Hang in there...


Cycle Nutrition Advice

If  you are aiming to squeeze as much out of your training as possible, then you need to nail your nutrition before (fuelling), during (hydration) and after (recovery).


Your pre-training meal composition will depend on your overall goal. If your ultimate goal is body fat loss, try joining an early morning Pack class, skip breakfast and train fasted to maximse fat metabolism. If you find it hard to train on an empty stomach, go for a small snack such as a banana or handful of almonds before the class. Chugging down on a green tea before training can also boost fat metabolism due to the caffeine and catechin content, as well as giving you a morning energy boost.

If your ultimate goal is cycling performance/general improvement in fitness, stock up on your carbohydrate intake before the session to boost glycogen stores. Ramping up your carbohydrate intake beforehand will help you squeeze every last ounce of power out during the high intensity sprints. To do this, opt for a high carbohydrate meal such as whole wheat pasta, sweet potato or quinoa before the class.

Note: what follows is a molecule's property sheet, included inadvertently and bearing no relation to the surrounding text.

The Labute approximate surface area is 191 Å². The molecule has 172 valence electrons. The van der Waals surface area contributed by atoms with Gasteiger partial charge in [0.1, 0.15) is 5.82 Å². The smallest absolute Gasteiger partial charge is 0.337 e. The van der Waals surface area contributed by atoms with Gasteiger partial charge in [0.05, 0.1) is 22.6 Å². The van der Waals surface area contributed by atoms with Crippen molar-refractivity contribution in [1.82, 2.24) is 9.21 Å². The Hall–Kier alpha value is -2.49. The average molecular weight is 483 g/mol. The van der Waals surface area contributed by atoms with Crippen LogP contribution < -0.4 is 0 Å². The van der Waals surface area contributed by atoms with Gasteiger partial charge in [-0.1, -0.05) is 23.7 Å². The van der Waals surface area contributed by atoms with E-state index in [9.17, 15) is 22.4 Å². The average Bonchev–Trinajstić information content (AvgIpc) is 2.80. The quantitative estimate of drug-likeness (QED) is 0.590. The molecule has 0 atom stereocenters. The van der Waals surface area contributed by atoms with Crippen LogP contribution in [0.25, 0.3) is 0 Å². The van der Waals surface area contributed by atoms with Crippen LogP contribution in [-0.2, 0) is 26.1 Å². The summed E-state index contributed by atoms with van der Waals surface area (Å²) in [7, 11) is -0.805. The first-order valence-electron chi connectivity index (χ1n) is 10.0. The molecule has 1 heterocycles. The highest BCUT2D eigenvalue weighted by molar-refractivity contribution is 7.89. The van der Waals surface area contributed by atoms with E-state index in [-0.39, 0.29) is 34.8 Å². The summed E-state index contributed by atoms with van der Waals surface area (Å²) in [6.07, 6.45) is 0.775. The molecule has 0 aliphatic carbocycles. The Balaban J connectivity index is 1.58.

With The Pack class lasting 45 minutes you can forget your sports drink. There is a wealth of research to show that carbohydrate-based sports drinks do not have an effect on performance during exercise under an hour.  All a sports drink will do is add extra calories and sugar to your intake – and if fat loss is your goal, this is only going to be detrimental to your progress. Stick to water and make sure you have a large bottle with you, as you’re going to be sweating a lot….


As with the pre-training meal, if your goal is fat loss, then keep the calories low and opt for a low carbohydrate meal. However, if you are training again later in the day, or you are a cyclist with a big ride tomorrow, then you will need to replace the glycogen you have used in order to train hard again in your subsequent session. If this is you, chow down on a meal with a 2:1 carbohydrate to protein ration to replenish glycogen and aid protein synthesis.

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